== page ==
Because I loved the curriculum and it seemed to work well with our children, it never occurred to me that at some point it may cease to "mesh" well with my children.  And honestly, it took a good month or two of struggling through math each day with my just turned 8 year old before I realized that maybe it just wasn't a good fit for her learning style and personality.  My school-loving child had come to HATE math, and was beginning to look for ways to skip out of math each day.  When we did sit down to do math together, it was a long and stressful process.  I finally realized that maybe this was not the best curriculum for her to be using right now.

One of the most incredible blessings of homeschooling is that you are able to follow your child's lead when it comes to their education.  You're able to switch it up, try new things, and find what works for YOU and YOUR child.  It's also incredibly challenging to do so!

When your chosen curriculum doesn't "mesh" with your child....change it up!  You are not required to stick with a curriculum forever.  But since there are SO many curriculums out there, this can be a daunting task.  Here are some things to consider and try...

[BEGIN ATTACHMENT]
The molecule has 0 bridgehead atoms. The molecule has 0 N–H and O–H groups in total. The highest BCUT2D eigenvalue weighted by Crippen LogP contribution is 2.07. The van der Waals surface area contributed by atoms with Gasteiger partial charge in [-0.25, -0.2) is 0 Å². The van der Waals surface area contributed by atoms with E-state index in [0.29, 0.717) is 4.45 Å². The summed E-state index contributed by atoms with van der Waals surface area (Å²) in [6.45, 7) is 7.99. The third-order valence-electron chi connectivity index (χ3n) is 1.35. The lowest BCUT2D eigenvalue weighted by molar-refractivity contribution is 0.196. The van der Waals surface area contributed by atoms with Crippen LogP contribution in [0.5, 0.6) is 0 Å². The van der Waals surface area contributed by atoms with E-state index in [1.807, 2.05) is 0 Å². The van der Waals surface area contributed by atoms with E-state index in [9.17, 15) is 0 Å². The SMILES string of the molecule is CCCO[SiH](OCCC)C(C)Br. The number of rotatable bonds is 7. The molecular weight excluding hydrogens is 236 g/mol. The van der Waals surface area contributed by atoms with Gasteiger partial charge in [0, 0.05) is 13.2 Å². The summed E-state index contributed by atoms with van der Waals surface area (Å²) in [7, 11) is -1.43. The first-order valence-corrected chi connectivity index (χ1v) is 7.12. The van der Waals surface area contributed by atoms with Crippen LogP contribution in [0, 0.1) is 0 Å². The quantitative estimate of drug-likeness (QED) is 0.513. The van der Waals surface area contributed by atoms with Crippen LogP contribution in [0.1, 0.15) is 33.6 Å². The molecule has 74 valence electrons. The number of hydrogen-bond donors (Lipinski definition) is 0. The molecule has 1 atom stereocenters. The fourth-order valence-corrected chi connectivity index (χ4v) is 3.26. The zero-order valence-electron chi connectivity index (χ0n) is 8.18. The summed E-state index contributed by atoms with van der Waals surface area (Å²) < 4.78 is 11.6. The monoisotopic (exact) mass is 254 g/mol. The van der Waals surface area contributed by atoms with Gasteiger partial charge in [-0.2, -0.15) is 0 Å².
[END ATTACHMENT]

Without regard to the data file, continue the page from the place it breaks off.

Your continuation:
1.  Talk to other homeschoolers.  Ask around!  Even if you don't have many real-life homeschooling friends, there are MANY Facebook groups that offer support and encouragement in all things homeschooling.  Ask what their favorite curriculums are and why.  Ask if anyone has a child with similar personality tendencies or a similar learning style, and ask what they use.  If you have friends near you, ask to look through their curriculums or to borrow a grade that they're not currently using so you can try it out for a few weeks.  Many of my curriculum choices came from viewing and looking through a friend's curriculum, or through feedback I received online from friends near and far.